12.) 'Night' – Midival Punditz, Midival Punditz
These guys, Tapan Raj and Gaurav Raina, started the 'Cyber Mehfil' mentioned in the novel, the early raves of Delhi. They're pioneers of India, fusing Indian classical forms and instruments with electronic music. They're still going, elder statesmen now. I used to listen to them all the time, everyone I knew in this scene did, my boyfriend went to their parties, though I was not part of that in those days, I was still somewhat removed. This song is not so indicative of a party, it's mournful, more down-tempo, uses the esraj, a sitar-like instrument, but it brings back that era for me completely.
13.) 'Living Room' – Grouper, The Man Who Died In His Boat
I'm looking for the place the spirit meets the skin
can't figure out why that place feels so hard to be in
we're all of us at this ill-fitting party
busy pretending to relate
and it's getting harder and harder to fake
acting like everything's in its place
I could include anything of Grouper's, I use her to sleep at night, and I mean that in the best possible way. She comforts me and calms my mind. This track is not a typical one, in the sense that you can actually hear the lyrics - usually they are obscured - but I choose it because it sums up how the girl in the novel feels about the world, how I have felt, and how I imagine many others do. The yearning to connect both to other people and to the natural world, and the suspicion that somehow this is an impossibility.
14.) 'Dead People's Things – Deathprod, Morals and Dogma
I want to end with some black magic: Deathprod, Helge Sten. He's Norwegian. This is all I know about him. This, and that he calls what he does an “audio virus”. Sometimes when you hear a band, an artist, a piece of music, you go and discover everything about them, you look up their other work, you familiarize yourself with them, get to know them or imagine you know them. But not here, not with Deathprod. All that I know is the music, all that exists is what I hear. Nothing beyond it matters one bit. Everything else is black. What I hear is also black, and yet it is black in the most expansive way. Listening to his music, to this track in particular, is like looking across the edge of the universe, it's like dying, being lost in an ocean or in deep space. Or maybe like being in the womb. Only when I started to write this did I go and find out what he looks like. I read up a little too. So I can tell you, in his own words, that his instrumentation “is made of homemade electronics, old tape echo machines, ring modulators, filters, Theremins, samplers and lots of electronic stuff”. I think this track uses the Theremin, oscillator and violin. It's just under twenty minutes long. It has a menacing hum of electricity, and hovering above it, a monolithic quality among a deep sorrowful melody that moves like a glacier. It's the sound of the end of the world. I used it for a long time in my yoga practice, to help go inside myself and access the secret parts. It gave me power. I transferred that power to the novel too, it allowed me to access painful things and come out unscathed.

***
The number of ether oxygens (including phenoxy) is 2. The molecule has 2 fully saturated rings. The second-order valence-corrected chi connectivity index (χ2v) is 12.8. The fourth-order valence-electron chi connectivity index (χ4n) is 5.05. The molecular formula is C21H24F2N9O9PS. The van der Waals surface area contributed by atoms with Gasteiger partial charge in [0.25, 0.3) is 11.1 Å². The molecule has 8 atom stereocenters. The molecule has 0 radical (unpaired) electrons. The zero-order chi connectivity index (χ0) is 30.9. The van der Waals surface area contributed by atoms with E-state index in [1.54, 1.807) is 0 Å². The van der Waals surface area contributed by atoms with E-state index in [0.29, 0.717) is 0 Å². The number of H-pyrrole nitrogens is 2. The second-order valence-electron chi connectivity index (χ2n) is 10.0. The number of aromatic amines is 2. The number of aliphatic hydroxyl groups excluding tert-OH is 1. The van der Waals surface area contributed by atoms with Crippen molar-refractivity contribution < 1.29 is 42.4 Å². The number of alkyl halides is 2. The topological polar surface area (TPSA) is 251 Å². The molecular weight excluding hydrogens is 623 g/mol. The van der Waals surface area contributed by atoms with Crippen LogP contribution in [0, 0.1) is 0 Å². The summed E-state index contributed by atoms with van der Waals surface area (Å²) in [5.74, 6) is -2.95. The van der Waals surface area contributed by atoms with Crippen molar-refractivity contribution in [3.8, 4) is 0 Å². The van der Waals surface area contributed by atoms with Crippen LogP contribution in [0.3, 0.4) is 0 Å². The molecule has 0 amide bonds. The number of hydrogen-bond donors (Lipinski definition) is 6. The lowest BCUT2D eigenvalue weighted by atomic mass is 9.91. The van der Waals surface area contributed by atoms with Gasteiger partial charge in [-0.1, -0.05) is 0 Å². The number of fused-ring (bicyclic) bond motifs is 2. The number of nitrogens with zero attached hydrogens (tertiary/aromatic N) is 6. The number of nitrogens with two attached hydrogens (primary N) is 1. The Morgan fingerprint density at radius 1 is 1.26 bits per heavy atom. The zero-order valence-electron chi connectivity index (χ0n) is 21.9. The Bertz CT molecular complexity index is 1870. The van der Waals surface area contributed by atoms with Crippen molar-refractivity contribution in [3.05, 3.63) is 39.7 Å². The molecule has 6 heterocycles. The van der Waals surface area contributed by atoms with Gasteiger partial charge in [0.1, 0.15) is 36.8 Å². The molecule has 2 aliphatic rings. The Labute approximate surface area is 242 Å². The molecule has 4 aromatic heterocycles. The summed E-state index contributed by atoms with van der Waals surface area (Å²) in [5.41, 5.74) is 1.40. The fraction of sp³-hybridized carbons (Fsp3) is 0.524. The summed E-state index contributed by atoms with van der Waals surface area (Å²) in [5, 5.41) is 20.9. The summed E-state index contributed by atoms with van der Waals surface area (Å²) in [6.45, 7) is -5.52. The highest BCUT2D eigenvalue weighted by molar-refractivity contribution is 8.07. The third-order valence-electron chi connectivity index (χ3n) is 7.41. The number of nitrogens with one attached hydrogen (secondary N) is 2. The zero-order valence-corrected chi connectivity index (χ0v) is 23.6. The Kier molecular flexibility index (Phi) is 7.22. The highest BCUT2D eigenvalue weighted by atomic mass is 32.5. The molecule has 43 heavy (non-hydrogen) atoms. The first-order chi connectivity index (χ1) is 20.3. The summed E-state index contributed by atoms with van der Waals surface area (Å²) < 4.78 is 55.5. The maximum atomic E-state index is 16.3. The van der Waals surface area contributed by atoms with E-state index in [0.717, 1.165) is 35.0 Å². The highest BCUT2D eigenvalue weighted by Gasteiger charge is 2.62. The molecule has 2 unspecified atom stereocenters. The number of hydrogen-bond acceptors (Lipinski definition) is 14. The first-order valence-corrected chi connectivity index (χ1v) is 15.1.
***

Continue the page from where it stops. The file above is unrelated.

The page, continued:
Deepti Kapoor and A Bad Character links:
also at Largehearted Boy:
Book Notes (2015 - ) (authors create music playlists for their book)